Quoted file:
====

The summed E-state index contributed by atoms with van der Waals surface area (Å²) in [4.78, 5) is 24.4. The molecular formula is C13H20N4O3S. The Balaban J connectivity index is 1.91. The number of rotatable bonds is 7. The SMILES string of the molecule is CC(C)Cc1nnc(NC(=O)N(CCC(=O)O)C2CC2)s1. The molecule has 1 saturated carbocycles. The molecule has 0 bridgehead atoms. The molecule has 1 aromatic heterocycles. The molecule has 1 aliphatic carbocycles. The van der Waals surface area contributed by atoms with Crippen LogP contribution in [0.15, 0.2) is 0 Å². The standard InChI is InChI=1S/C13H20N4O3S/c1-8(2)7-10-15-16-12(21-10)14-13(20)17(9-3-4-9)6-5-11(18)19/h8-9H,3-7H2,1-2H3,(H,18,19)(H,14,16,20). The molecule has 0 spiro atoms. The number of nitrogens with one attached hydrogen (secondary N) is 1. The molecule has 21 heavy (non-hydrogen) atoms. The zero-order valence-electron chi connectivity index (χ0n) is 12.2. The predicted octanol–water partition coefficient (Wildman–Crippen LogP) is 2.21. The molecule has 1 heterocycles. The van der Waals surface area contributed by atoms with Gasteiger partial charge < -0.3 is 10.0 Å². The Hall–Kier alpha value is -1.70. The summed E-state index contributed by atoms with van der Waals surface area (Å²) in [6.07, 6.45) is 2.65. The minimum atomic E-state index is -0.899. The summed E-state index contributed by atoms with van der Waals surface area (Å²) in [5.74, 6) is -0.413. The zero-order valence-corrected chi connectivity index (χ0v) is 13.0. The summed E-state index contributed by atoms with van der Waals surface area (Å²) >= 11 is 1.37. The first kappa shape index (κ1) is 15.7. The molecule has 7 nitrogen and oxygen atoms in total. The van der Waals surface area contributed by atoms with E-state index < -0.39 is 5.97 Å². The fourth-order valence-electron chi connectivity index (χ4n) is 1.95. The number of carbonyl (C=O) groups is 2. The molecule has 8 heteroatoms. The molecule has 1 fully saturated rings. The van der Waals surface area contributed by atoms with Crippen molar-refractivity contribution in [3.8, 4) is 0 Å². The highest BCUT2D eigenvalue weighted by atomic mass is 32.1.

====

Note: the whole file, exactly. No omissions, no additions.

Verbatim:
The summed E-state index contributed by atoms with van der Waals surface area (Å²) in [4.78, 5) is 24.4. The molecular formula is C13H20N4O3S. The Balaban J connectivity index is 1.91. The number of rotatable bonds is 7. The SMILES string of the molecule is CC(C)Cc1nnc(NC(=O)N(CCC(=O)O)C2CC2)s1. The molecule has 1 saturated carbocycles. The molecule has 0 bridgehead atoms. The molecule has 1 aromatic heterocycles. The molecule has 1 aliphatic carbocycles. The van der Waals surface area contributed by atoms with Crippen LogP contribution in [0.15, 0.2) is 0 Å². The standard InChI is InChI=1S/C13H20N4O3S/c1-8(2)7-10-15-16-12(21-10)14-13(20)17(9-3-4-9)6-5-11(18)19/h8-9H,3-7H2,1-2H3,(H,18,19)(H,14,16,20). The molecule has 0 spiro atoms. The number of nitrogens with one attached hydrogen (secondary N) is 1. The molecule has 21 heavy (non-hydrogen) atoms. The zero-order valence-electron chi connectivity index (χ0n) is 12.2. The predicted octanol–water partition coefficient (Wildman–Crippen LogP) is 2.21. The molecule has 1 heterocycles. The van der Waals surface area contributed by atoms with Gasteiger partial charge < -0.3 is 10.0 Å². The Hall–Kier alpha value is -1.70. The summed E-state index contributed by atoms with van der Waals surface area (Å²) in [6.07, 6.45) is 2.65. The minimum atomic E-state index is -0.899. The summed E-state index contributed by atoms with van der Waals surface area (Å²) in [5.74, 6) is -0.413. The zero-order valence-corrected chi connectivity index (χ0v) is 13.0. The summed E-state index contributed by atoms with van der Waals surface area (Å²) >= 11 is 1.37. The first kappa shape index (κ1) is 15.7. The molecule has 7 nitrogen and oxygen atoms in total. The van der Waals surface area contributed by atoms with E-state index < -0.39 is 5.97 Å². The fourth-order valence-electron chi connectivity index (χ4n) is 1.95. The number of carbonyl (C=O) groups is 2. The molecule has 8 heteroatoms. The molecule has 1 fully saturated rings. The van der Waals surface area contributed by atoms with Crippen molar-refractivity contribution in [3.8, 4) is 0 Å². The highest BCUT2D eigenvalue weighted by atomic mass is 32.1.